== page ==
I believe it is all about your priorities. Decide what your goals are, and then determine which of these approaches will help you best reach those goals. My guess is that a combination of both approaches will help you best meet those goals!

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  1. says

    It depends on your primary job, too. I’m technically disallowed from having a second job, and I think working for yourself would fall under that ban if it takes up enough time. They want to keep us poor so we are motivated to graduate faster!

    • says

      HAHA! I’m curious what your primary job is? However, I would imagine there are certain activities you could engage in that would allow you to fly “under the radar” and not have to report any additional income. Although, you certainly would never want to justify your primary job. Earning more is also not just about a second job, it could very well include managing your primary job better to earn more income (raises, bonuses, promotions).

  2. says

    I agree there needs to be a balance. You always need to have good control of your expenses and should always save and invest. Now that you have control of your expenses, you should make more income.

  3. Ryan @ RLD Investments says

    I agree 100% with everyone who says that a balanced approach using both camps in key. I cut my costs where I can, but only to a certain point. I place a high value on my quality of life. Therefore I also put some time and energy into earning more money. I found that I have knack for advising on financial decisions so I do some consulting on the side to earn extra income.

    • says

      @Ryan – That is awesome that you have found a niche in financial consulting! I think that would be a difficult niche to break into. I completely agree with you that a proper balance on managing costs, while increasing income is the way to go!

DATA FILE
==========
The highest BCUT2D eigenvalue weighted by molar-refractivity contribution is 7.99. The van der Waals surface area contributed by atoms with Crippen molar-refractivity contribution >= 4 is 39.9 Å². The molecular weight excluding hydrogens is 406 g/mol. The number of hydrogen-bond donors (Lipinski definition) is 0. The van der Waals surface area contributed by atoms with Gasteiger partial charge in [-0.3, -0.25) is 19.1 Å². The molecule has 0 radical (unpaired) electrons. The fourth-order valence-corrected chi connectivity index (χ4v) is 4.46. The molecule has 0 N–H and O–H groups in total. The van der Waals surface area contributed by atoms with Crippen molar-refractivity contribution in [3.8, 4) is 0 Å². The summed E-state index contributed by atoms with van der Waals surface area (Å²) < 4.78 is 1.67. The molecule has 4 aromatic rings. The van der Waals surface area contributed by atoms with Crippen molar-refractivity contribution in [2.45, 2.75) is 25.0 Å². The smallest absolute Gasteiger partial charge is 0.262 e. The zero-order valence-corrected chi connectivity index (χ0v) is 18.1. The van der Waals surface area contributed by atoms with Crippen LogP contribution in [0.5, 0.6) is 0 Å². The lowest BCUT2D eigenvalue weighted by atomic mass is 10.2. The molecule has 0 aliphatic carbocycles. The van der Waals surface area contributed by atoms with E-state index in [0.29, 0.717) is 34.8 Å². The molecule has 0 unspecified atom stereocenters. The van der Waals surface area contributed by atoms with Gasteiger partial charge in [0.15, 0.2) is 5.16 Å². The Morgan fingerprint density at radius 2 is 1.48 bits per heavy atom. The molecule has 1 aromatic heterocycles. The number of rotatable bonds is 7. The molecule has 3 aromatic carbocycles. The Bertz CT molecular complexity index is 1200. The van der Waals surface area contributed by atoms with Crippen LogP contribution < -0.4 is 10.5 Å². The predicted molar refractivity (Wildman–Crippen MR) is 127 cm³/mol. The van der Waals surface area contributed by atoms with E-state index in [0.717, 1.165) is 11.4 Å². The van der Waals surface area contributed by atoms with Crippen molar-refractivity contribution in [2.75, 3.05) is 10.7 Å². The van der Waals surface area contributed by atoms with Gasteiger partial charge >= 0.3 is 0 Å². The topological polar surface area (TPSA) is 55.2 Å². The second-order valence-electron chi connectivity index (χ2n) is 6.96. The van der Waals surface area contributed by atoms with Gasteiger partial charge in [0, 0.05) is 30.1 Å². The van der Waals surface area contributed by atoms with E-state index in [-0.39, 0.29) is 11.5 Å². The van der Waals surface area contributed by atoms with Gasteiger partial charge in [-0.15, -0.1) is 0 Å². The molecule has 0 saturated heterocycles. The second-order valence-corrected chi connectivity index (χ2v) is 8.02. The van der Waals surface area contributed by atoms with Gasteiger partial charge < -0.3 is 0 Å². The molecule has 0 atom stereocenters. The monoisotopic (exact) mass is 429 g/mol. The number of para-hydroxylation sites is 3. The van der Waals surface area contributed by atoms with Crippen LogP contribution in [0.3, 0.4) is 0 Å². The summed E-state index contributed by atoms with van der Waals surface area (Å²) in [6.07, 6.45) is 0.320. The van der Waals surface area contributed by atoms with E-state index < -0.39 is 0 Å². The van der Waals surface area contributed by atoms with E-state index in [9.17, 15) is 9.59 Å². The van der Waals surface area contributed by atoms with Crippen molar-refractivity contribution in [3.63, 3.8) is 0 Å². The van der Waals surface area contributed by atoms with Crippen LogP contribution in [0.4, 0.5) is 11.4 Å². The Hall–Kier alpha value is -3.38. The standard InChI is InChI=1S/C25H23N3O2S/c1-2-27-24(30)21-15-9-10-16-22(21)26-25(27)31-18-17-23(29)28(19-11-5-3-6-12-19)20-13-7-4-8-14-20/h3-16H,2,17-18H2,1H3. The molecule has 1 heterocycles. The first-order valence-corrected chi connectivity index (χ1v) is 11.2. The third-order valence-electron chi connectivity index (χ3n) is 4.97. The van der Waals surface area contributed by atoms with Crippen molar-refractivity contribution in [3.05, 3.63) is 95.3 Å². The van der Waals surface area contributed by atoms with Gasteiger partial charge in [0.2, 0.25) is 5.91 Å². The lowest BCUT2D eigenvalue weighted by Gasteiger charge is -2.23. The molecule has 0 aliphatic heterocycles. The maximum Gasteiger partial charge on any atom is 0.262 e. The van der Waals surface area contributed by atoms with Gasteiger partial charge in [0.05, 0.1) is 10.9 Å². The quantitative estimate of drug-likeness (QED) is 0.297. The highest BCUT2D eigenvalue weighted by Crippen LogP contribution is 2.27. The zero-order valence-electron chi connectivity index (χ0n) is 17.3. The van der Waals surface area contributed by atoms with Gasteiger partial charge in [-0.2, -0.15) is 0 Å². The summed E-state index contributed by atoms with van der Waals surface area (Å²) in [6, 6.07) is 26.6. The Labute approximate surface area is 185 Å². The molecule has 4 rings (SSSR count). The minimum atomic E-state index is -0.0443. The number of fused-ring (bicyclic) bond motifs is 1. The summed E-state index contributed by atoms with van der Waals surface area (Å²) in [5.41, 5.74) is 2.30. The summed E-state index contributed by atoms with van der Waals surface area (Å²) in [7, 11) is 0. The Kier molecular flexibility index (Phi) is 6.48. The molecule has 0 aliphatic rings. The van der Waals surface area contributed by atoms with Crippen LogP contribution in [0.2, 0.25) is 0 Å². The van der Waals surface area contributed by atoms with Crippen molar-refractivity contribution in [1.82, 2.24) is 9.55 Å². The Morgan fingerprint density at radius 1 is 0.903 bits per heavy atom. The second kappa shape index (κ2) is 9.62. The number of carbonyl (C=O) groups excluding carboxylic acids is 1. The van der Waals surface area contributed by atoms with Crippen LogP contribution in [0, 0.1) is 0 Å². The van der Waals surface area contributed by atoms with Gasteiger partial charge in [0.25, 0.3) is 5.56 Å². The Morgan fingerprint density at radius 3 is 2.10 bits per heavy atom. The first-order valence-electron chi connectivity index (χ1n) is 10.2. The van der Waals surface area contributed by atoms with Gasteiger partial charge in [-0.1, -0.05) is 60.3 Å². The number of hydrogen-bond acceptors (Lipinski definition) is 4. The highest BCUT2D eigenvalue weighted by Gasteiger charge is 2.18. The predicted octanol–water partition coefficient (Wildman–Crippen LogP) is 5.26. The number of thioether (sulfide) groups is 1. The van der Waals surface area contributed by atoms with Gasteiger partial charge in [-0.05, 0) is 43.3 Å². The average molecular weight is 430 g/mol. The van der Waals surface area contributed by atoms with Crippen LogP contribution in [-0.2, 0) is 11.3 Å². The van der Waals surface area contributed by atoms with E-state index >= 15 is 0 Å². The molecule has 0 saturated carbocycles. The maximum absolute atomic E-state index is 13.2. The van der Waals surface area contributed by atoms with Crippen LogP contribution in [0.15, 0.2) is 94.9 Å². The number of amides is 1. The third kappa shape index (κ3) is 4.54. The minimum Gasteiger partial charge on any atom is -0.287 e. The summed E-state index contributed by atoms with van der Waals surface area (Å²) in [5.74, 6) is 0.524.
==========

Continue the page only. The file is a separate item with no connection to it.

4. says

    I think it is best to work on both at the same time! Also, the ultimate goal should be to put any savings into assets or instruments that earn money over time (investments). Otherwise, you’re just falling further behind due to inflation.

    My website is devoted to getting better at all three of these. Try taking the simple money quiz I created here to see how you fare in each of the three categories:

  5. says

    I have reduced the waste in my life, and am only buying things that I need or that bring me value. Those value things, like quality food, travel, experiences, have value in my eyes and extreme frugalists would find it wasteful. But the purpose of life is to enjoy it so I would rather make more and afford my luxuries, life on rice and beans is pretty dull.

    • says

      @Pauline. “Life on rice and beans is pretty dull” – While I do genuinely like rice and beans, I completely agree with your point. If you are meeting your savings goals, and have cut the waste from your life, why not spend money on the things that make you happy!

  6. Jeff says

    Either extreme won’t work long-term in my opinion. If you cut your expenses to the point where you’re truly unhappy, you’re defeating the purpose. Likewise, while I agree that there’s more upside in earning potential, I also believe that there’s no such thing as truly “passive” income. If you focus so much on making more money that you no longer have time left to enjoy it, then again, you’re defeating the purpose. Ultimately, you just have to find the balance that makes you happy.

    • says

      You make a good point Jeff. I would disagree with you on there being no such thing as passive income streams, but I do completely understand what you mean. Focusing too much on cutting costs or earning more both have similar results. Balance is key!